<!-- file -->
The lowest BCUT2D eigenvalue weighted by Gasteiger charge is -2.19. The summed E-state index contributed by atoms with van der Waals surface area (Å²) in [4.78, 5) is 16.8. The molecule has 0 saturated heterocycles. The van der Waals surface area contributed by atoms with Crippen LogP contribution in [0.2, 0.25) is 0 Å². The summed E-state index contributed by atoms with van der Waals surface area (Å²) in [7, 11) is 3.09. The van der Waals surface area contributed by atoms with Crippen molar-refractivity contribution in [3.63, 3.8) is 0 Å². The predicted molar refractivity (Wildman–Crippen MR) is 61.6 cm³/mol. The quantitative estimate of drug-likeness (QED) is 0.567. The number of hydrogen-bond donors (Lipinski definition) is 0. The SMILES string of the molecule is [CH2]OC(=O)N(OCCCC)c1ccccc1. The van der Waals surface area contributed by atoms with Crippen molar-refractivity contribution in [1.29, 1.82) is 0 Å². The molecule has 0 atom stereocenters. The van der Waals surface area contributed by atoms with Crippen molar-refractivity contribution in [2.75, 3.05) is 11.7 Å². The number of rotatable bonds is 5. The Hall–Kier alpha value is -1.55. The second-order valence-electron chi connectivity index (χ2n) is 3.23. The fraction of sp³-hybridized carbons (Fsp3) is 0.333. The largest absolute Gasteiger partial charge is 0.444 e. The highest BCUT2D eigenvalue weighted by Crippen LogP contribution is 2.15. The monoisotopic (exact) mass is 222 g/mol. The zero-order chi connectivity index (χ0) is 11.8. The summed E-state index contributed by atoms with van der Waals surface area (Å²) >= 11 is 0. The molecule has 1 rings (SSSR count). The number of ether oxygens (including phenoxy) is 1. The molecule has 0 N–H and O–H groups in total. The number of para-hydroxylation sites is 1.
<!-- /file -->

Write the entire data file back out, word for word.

The lowest BCUT2D eigenvalue weighted by Gasteiger charge is -2.19. The summed E-state index contributed by atoms with van der Waals surface area (Å²) in [4.78, 5) is 16.8. The molecule has 0 saturated heterocycles. The van der Waals surface area contributed by atoms with Crippen LogP contribution in [0.2, 0.25) is 0 Å². The summed E-state index contributed by atoms with van der Waals surface area (Å²) in [7, 11) is 3.09. The van der Waals surface area contributed by atoms with Crippen molar-refractivity contribution in [3.63, 3.8) is 0 Å². The predicted molar refractivity (Wildman–Crippen MR) is 61.6 cm³/mol. The quantitative estimate of drug-likeness (QED) is 0.567. The number of hydrogen-bond donors (Lipinski definition) is 0. The SMILES string of the molecule is [CH2]OC(=O)N(OCCCC)c1ccccc1. The van der Waals surface area contributed by atoms with Crippen molar-refractivity contribution in [1.29, 1.82) is 0 Å². The molecule has 0 atom stereocenters. The van der Waals surface area contributed by atoms with Crippen molar-refractivity contribution in [2.75, 3.05) is 11.7 Å². The number of rotatable bonds is 5. The Hall–Kier alpha value is -1.55. The second-order valence-electron chi connectivity index (χ2n) is 3.23. The fraction of sp³-hybridized carbons (Fsp3) is 0.333. The largest absolute Gasteiger partial charge is 0.444 e. The highest BCUT2D eigenvalue weighted by Crippen LogP contribution is 2.15. The monoisotopic (exact) mass is 222 g/mol. The zero-order chi connectivity index (χ0) is 11.8. The summed E-state index contributed by atoms with van der Waals surface area (Å²) >= 11 is 0. The molecule has 1 rings (SSSR count). The number of ether oxygens (including phenoxy) is 1. The molecule has 0 N–H and O–H groups in total. The number of para-hydroxylation sites is 1.